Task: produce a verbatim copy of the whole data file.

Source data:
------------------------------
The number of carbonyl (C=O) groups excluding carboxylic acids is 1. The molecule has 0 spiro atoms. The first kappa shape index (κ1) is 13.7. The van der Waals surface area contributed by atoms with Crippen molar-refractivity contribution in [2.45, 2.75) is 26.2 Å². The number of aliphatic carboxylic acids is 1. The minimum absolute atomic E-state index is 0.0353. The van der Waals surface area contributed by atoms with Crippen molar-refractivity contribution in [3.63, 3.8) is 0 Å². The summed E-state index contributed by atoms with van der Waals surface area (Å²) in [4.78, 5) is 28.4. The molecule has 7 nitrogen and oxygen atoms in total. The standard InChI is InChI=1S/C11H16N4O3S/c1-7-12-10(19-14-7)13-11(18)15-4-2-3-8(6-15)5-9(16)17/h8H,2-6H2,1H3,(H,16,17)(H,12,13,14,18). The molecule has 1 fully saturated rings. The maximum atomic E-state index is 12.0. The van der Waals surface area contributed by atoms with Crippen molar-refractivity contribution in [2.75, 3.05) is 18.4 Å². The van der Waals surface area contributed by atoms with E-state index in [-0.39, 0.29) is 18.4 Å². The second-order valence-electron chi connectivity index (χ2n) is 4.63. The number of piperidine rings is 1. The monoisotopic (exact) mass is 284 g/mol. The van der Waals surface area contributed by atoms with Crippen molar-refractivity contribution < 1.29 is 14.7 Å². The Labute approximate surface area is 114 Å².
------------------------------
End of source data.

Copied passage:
The number of carbonyl (C=O) groups excluding carboxylic acids is 1. The molecule has 0 spiro atoms. The first kappa shape index (κ1) is 13.7. The van der Waals surface area contributed by atoms with Crippen molar-refractivity contribution in [2.45, 2.75) is 26.2 Å². The number of aliphatic carboxylic acids is 1. The minimum absolute atomic E-state index is 0.0353. The van der Waals surface area contributed by atoms with Crippen molar-refractivity contribution in [3.63, 3.8) is 0 Å². The summed E-state index contributed by atoms with van der Waals surface area (Å²) in [4.78, 5) is 28.4. The molecule has 7 nitrogen and oxygen atoms in total. The standard InChI is InChI=1S/C11H16N4O3S/c1-7-12-10(19-14-7)13-11(18)15-4-2-3-8(6-15)5-9(16)17/h8H,2-6H2,1H3,(H,16,17)(H,12,13,14,18). The molecule has 1 fully saturated rings. The maximum atomic E-state index is 12.0. The van der Waals surface area contributed by atoms with Crippen molar-refractivity contribution in [2.75, 3.05) is 18.4 Å². The van der Waals surface area contributed by atoms with E-state index in [-0.39, 0.29) is 18.4 Å². The second-order valence-electron chi connectivity index (χ2n) is 4.63. The number of piperidine rings is 1. The monoisotopic (exact) mass is 284 g/mol. The van der Waals surface area contributed by atoms with Crippen molar-refractivity contribution < 1.29 is 14.7 Å². The Labute approximate surface area is 114 Å².